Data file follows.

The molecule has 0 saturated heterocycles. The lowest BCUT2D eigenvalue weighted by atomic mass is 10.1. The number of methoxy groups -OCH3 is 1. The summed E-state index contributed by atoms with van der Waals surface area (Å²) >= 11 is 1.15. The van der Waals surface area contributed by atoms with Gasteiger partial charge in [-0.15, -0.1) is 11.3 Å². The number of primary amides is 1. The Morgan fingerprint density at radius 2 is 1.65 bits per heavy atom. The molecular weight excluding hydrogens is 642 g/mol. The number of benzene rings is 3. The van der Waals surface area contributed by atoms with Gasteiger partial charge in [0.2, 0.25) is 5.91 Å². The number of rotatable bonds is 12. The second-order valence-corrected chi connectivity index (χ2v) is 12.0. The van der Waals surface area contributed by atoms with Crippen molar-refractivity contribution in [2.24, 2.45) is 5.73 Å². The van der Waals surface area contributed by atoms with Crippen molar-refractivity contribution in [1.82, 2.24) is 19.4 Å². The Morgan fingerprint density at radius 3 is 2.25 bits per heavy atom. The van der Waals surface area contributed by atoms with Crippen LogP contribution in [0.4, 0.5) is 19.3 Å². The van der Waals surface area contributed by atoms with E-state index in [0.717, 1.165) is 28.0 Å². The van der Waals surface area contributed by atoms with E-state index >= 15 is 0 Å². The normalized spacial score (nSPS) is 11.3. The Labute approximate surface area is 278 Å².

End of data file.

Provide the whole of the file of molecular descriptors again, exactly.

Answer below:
The molecule has 0 saturated heterocycles. The lowest BCUT2D eigenvalue weighted by atomic mass is 10.1. The number of methoxy groups -OCH3 is 1. The summed E-state index contributed by atoms with van der Waals surface area (Å²) >= 11 is 1.15. The van der Waals surface area contributed by atoms with Gasteiger partial charge in [-0.15, -0.1) is 11.3 Å². The number of primary amides is 1. The Morgan fingerprint density at radius 2 is 1.65 bits per heavy atom. The molecular weight excluding hydrogens is 642 g/mol. The number of benzene rings is 3. The van der Waals surface area contributed by atoms with Gasteiger partial charge in [0.2, 0.25) is 5.91 Å². The number of rotatable bonds is 12. The second-order valence-corrected chi connectivity index (χ2v) is 12.0. The van der Waals surface area contributed by atoms with Crippen molar-refractivity contribution in [2.24, 2.45) is 5.73 Å². The van der Waals surface area contributed by atoms with Crippen molar-refractivity contribution in [1.82, 2.24) is 19.4 Å². The Morgan fingerprint density at radius 3 is 2.25 bits per heavy atom. The van der Waals surface area contributed by atoms with Crippen LogP contribution in [0.4, 0.5) is 19.3 Å². The van der Waals surface area contributed by atoms with E-state index in [0.717, 1.165) is 28.0 Å². The van der Waals surface area contributed by atoms with E-state index >= 15 is 0 Å². The normalized spacial score (nSPS) is 11.3. The Labute approximate surface area is 278 Å².